Traitor poses questions

Movie review: Catch Eagle Eye now

Movie review: Catch Eagle Eye now

Glenn Landberg

There’s nothing that helps a viewer emotionally connect to a character better than witnessing the death of his father in a car bomb.

This tragic event in 1978 sets up young Samir Horn (Don Cheadle) for a life of violence. Fast forward to present day Yemen where the story begins.

This film did everything a movie should. I was entertained, stayed awake and even jumped a time or two. As the movie progressed I learned more and more about what had happened in the past 30 years. Samir’s life is not the same life as you and I have lived. Selling explosives on the black market to terrorist isn’t what most of us have in mind for a career but its what Samir decided to do.

The entire movie is filled with twists and turns but not as many as I would have guessed from a movie like this. The movie throws a curve ball. In jail, Samir meets Omar who has strong ties with a prominent terrorist group. Samir believes he will be in for quite sometime, but a bombing and exchange of gunfire leaves a window long enough for 6 key prisoners to escape.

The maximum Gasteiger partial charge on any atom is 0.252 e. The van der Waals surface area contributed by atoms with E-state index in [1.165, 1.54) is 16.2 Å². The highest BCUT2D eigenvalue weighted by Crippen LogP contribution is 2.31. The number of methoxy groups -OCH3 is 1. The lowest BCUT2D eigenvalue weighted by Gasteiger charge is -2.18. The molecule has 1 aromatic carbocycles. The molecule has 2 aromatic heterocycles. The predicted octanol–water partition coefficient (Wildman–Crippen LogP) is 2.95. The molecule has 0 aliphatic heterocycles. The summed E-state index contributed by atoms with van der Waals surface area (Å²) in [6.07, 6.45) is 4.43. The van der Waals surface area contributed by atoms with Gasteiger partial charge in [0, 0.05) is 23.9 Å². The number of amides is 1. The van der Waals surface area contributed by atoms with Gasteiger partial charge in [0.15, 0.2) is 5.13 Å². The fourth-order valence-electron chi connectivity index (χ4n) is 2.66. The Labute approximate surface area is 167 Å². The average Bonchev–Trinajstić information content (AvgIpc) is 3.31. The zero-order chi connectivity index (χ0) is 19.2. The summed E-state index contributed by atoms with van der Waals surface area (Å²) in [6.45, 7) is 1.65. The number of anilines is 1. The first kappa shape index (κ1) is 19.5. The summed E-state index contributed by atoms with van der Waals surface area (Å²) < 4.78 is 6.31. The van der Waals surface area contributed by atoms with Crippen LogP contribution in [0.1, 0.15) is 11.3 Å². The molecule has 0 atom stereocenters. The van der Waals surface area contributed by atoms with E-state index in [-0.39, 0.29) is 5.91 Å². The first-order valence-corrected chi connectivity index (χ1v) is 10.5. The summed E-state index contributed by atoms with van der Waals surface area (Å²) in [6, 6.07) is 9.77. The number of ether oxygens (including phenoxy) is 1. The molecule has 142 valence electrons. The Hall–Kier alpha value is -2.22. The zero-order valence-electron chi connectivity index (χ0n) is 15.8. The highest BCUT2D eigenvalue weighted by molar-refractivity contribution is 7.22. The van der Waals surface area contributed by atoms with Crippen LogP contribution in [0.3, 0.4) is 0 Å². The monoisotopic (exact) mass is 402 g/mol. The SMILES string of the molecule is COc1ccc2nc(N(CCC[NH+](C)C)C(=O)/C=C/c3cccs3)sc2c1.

The phrase “for the greater good” comes to mind during this film. The film demands viewers to ask themselves, “how far will you to do what you think is right?” Some of the plot comes off a bit stereotypical of how Americans feel about religions they aren’t familiar with.

After being commissioned to bomb an American embassy, Samir’s next job is to hit American soil for the real deal. With FBI agents watching Samir is careful to conceal his identity.

This movie was the inspiration of funny man, Steve Martin, which is quite a change of pace for what we have seen come out of him before. He must have given it his good luck blessing because it was not a disappointment.

BOTTOM LINE: Good flick, entertaining but it would probably be just as good from the comfort of your own home.